The fighters who built this great sport, young men in the prime of their lives in the mid 1990’s, are now in their forties and fifties. Some, like Dan Severn and Ken Shamrock, are still trudging along in the cage. Others are contributing to the sport in a new way – as a coach. The world has been awed by Jose Aldo, the WEC Featherweight champion who has demolished everyone put in front of him. His manager, Ed Soares is always by his side, guiding Aldo through the media meatgrinder. But standing just behind the champion is a man who knows how to prepare his fighter for the big fights – because he’s been there himself so many times.
Andre “Dede” Pederneiras has only four fights on his MMA record. The Carlson Gracie and judo blackbelt won once, lost once, and drew two times. Just four fights. It doesn’t seem like much – until you look at the names on his list (Sato, Miletich, Uno, Sudo). Then you’ll see Pederneiras packed a career’s worth of fighting into a single two year period.
Dede debuted at Vale Tudo Japan 1998, immediately thrown into the deep end of the pool. His first opponent was Rumina Sato, already a legend in the MMA community for his lightining fast submissions and flair for the dramatic. Sato was confident the day would be his. He had already tussled with Dede’s training partner John Lewis, submitting him with an armbar a year prior. Before the fight, Sato announced to the Japanese press that no jiu jitsu black belt could ever defeat him and that he was going to beat the crap out of the Nova Uniao fighter. Instead, Pederneiras soccer kicked him in the head and finished him with punches on the ground.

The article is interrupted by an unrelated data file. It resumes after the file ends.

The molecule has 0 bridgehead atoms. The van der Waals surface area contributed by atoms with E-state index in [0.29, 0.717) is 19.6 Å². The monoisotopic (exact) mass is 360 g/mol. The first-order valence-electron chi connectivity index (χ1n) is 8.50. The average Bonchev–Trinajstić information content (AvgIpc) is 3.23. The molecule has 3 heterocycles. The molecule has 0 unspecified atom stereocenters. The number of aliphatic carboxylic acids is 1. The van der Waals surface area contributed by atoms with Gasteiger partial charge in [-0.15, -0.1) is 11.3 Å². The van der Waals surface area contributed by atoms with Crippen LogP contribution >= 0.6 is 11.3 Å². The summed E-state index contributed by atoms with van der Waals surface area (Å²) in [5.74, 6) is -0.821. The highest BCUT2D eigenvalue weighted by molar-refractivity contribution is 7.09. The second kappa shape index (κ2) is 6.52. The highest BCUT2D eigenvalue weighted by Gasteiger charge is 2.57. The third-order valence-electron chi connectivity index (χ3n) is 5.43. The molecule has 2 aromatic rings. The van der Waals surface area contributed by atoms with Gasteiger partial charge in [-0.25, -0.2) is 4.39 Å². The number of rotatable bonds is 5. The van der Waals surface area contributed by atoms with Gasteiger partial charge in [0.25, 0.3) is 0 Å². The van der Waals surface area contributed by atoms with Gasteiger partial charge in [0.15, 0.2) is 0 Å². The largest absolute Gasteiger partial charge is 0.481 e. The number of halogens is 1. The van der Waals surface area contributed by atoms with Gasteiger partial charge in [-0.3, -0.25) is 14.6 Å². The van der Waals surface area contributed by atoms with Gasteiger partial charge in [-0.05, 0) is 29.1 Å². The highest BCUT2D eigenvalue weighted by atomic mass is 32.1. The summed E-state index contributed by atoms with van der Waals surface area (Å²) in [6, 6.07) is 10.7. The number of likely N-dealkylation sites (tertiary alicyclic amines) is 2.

“He must have been talking about some other Brazilian,” Pederneiras told the press after the fight. “Not me.”
The Sato fight, however, wasn’t his toughest contest. Pat Miletich is quite a lot to handle, especially for a natural 155 pounder. But Pederneiras says his biggest challenge was battling his own body:
My hardest fight would have to be my fight against Pat Milletich. I was not able to compete at my best due to a knee injury, and an intestinal parasite. I could handle the knee injury because I am still dealing with the ligament damage today. But the parasite really took me out. I was dehydrated, I lost a lot of weight because I could eat anything…I would love to have a rematch with him. If I lose to him again, I will not have a problem with that. But I want to lose being healthy and in the best shape. I am positive that no matter who wins we are going to put on a great fight.
Pederneiras fought for the last time in 2000, a draw with the great Genki Sudo. He turned his attention to training and has produced some of the grappling greats, including BJ Penn, Renato Verissimo, “Shaolin” Ribeiro, and now Jose Aldo. Aldo says Pederneiras is a key to his success:
It is a relationship of trust. He is the master. We rely on him. He’s the one who calls the shots, and it works great. If you train under someone, you must have great faith. Even if you are good, you still need a trainer. That’s even truer when you consider Dedé’s [Pederneiras’s] experience. He is always there to say something important. He is always with us and he is a fundamental part of our training. He looks at the practices and says what’s good for me, for Marlon, Beição, [Leonardo Santos] and everybody else training there. He is a great person and is essential for us all.
Aldo faces a tough test in Manny Gamburyan, ironically a fighter right out of the Pederneiras mold, a short and stocky judoka with a fighter’s heart and some serious grappling prowess. Aldo and Gamburyan main event tonight’s WEC 51. The broadcast begins at 9 PM EST on VERSUS.
After the Break: Andre’s 1998 fight with Rumina Sato
Rumina Sato vs. Andre Pederneiras (via alb3rtism)
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